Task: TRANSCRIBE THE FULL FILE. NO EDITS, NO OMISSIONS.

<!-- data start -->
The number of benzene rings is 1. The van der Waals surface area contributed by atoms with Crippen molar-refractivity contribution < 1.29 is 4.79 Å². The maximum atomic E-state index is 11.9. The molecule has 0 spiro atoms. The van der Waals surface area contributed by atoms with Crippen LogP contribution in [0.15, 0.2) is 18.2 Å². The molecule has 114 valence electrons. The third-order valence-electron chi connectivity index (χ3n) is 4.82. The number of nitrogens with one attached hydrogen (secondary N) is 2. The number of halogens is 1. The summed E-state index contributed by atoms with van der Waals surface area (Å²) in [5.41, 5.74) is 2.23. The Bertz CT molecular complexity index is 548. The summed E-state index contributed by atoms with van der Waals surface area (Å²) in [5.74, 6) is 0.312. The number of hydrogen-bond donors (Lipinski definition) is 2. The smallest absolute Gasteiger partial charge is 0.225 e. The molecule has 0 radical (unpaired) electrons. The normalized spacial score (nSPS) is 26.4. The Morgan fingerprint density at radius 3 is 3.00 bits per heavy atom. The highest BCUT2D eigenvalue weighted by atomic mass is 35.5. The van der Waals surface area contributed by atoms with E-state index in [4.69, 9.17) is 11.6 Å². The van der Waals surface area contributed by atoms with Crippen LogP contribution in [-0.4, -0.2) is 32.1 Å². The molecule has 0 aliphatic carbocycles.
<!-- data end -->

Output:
The number of benzene rings is 1. The van der Waals surface area contributed by atoms with Crippen molar-refractivity contribution < 1.29 is 4.79 Å². The maximum atomic E-state index is 11.9. The molecule has 0 spiro atoms. The van der Waals surface area contributed by atoms with Crippen LogP contribution in [0.15, 0.2) is 18.2 Å². The molecule has 114 valence electrons. The third-order valence-electron chi connectivity index (χ3n) is 4.82. The number of nitrogens with one attached hydrogen (secondary N) is 2. The number of halogens is 1. The summed E-state index contributed by atoms with van der Waals surface area (Å²) in [5.41, 5.74) is 2.23. The Bertz CT molecular complexity index is 548. The summed E-state index contributed by atoms with van der Waals surface area (Å²) in [5.74, 6) is 0.312. The number of hydrogen-bond donors (Lipinski definition) is 2. The smallest absolute Gasteiger partial charge is 0.225 e. The molecule has 0 radical (unpaired) electrons. The normalized spacial score (nSPS) is 26.4. The Morgan fingerprint density at radius 3 is 3.00 bits per heavy atom. The highest BCUT2D eigenvalue weighted by atomic mass is 35.5. The van der Waals surface area contributed by atoms with E-state index in [4.69, 9.17) is 11.6 Å². The van der Waals surface area contributed by atoms with Crippen LogP contribution in [-0.4, -0.2) is 32.1 Å². The molecule has 0 aliphatic carbocycles.